Both Hirschfeldt and Borstell sent their men forward again.  Once more the Prussians gallantly charged home through the French volleys, but once again they could not dislodge the defenders from their position.  The battered battalions fell back to recover, but with losses of 50% the survivors were not too keen to ry for a third time and so Puttlitz had to accept defeat and leave the field to the French.

I made a couple of errors compiling this scenario, the principal one being to make the defence too strong.  In retrospect  9 battalions against 14 Prussian battalions would have provided a better game, stretching the defence and making it more difficult to provide support for the front line.  Also, the original map shows the intervention of some Cossack units around Klein Glein.  Although the Cossacks may not be the most lethal attackers, they could have made the French 'look over their shoulders' and again stretch the defence. Particularly, they could occupy the French cavalry and enable Bismarck to pin some of the French defence in square and so support the infantry attack.

Thursday, 5 March 2015

The Sand of the Desert is Sodden Red...

The title says it all, this week's game is set in the Sudan, part of the continuing story of C V Firth-Newsome's adventures in the Queen's service.  The brigadier had received reports that the Dervish forces were gathering at Wadi el Dhan, a village up river from Khartoum.  Firth-Newsome was to command one of British infantry units in force which comprised two brigades of Egyptian and Sudanese troops, plus two brigades of British infantry. All the brigades had artillery or machine guns attached and there was a unit of lancers as a reserve. The whole force was commanded by Major Reginald 'Bulldog' Drummond, an experienced officer from India.

Anticipating that the Dervishes would have spies watching the British camp a great show was made of undertaking repairs to the steamer Tamei; which ad been involved in many of the previous expeditions. Under the cover of darkness, Drummond assembled his force and led them on a flank march through the desert.

Two days later the Imperial forces approached Wadi el Dhan at dawn, hoping to surprise the Dervish forces and trap them against the river.  Drummond placed his native troops on the flanks, and ordered them to push their cavalry forward to try and flush out any concealed enemy units.  The British troops were in the centre and Firth-Newsome found himself in the same brigade as Bolitho and his Bluejackets.  Drummond planned to attack on the flanks to draw the enemy out and then deliver the decisive attack with his best troops straight at Wadi el Dhan, breaking the enemy resistance and dispersing their forces.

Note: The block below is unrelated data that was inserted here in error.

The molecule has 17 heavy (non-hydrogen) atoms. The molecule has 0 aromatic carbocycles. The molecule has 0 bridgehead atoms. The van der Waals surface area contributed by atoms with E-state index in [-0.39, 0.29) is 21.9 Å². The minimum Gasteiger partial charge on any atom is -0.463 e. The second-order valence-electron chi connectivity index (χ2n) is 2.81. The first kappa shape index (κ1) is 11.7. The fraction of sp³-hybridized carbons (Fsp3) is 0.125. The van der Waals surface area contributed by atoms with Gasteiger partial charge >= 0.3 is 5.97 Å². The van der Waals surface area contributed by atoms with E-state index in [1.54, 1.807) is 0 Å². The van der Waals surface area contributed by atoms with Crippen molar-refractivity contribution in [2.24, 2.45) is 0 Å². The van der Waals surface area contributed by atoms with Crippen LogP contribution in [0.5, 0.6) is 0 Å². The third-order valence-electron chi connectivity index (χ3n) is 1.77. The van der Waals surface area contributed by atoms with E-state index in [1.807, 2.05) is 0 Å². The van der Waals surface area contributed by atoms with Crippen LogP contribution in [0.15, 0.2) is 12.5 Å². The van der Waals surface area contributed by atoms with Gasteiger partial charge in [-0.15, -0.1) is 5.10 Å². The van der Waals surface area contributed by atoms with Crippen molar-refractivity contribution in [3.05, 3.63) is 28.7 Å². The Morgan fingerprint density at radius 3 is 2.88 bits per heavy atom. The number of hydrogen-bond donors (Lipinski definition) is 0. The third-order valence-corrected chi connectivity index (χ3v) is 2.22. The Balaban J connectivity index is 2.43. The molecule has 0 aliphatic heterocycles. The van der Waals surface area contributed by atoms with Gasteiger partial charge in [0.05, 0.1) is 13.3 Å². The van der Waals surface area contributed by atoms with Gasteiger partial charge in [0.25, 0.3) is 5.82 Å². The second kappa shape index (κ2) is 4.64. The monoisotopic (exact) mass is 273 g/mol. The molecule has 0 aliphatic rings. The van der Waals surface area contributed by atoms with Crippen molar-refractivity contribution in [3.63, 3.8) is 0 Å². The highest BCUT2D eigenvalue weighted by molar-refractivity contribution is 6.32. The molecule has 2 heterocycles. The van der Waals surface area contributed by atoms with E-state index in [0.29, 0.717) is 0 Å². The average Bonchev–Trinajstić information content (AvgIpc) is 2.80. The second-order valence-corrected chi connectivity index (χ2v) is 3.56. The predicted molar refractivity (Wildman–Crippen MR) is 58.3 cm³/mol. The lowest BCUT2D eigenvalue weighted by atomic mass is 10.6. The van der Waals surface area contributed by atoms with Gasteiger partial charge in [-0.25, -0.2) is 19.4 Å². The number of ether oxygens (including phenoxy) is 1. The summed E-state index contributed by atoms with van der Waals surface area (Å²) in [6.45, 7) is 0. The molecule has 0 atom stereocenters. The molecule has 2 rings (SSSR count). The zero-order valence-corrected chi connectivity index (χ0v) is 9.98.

A view from the Dervish left flank.  The white squares denote possible Dervish units, (approx 1/3 were blanks !!)
On the Imperial right the Egyptian cavalry moved forward very swiftly, leaving their infantry supports some way behind, this was to prove their undoing. From behind some dunes appeared a unit of Arab cavalry, eager to prove themselves the Egyptians charged forward, the Arabs responded in kind.  The two bodies of horse came together and the melee was fairly well balanced; until a second unit of Arab mounted troops appeared and joined in. Now the Egyptians were struggling and soon the battered survivors were racing for their own lines,pursued by the jubilant Arab horsemen.

The Egyptian commander of the right wing brigade was unprepared for this reverse.  Fortunately, some of the infantry could shelter in rough ground, but the machine gun was too far back,still limbered and unable to fire in support of the infantry.  One Egyptian unit formed square and fired in support of their colleagues who had decided to remain in line and trust in their fire power.  The Arab horse rushed headlong into this hail of bullets and suffered heavy casualties, forcing them to fall back to reform. But yet more mounted troops could be seen approaching the Imperial right flank, threatening to outflank the British troops in the centre and Drummond decided that he needed to take matters in hand and led his reserve cavalry over to shore up the Egyptians.

The Egyptian cavalry on the left flank had also discovered enemy troops, this time infantry,who were sniping at them from some rough ground.  The Egyptian commander decided to dismount his men into a skirmish line and drive off the enemy with rifle fire, not the best option. The Dervish commander saw his chance and ordered his troops to charge.  Just in time, the Egyptian officer saw his peril and ordered his men to re-mount and charge the enemy.  It was not an ordered charge, but it did enough to blunt the Dervish attack.  After further rounds of melee the cavalry prevailed and the Dervish infantry routed..

The next step was to secure the farm buildings (seen top centre in the photo at top of the post), from which they could support the attack by the British infantry on Wadi el Dahn.

In the centre, the two British brigades began their advance, but the one on the right (Maxwell's), soon encountered enemy forces. A unit of Dervish infantry charged out of some scrub and ignoring the volley from the British line surged forward.  Their fanaticism drove the line back, inflicting heavy casualties, but, heeding the barked orders of their NCO's the khaki clad infantry stood firm.  Eventually, the dervish fell back, sent on their way by a ragged cheer and a volley.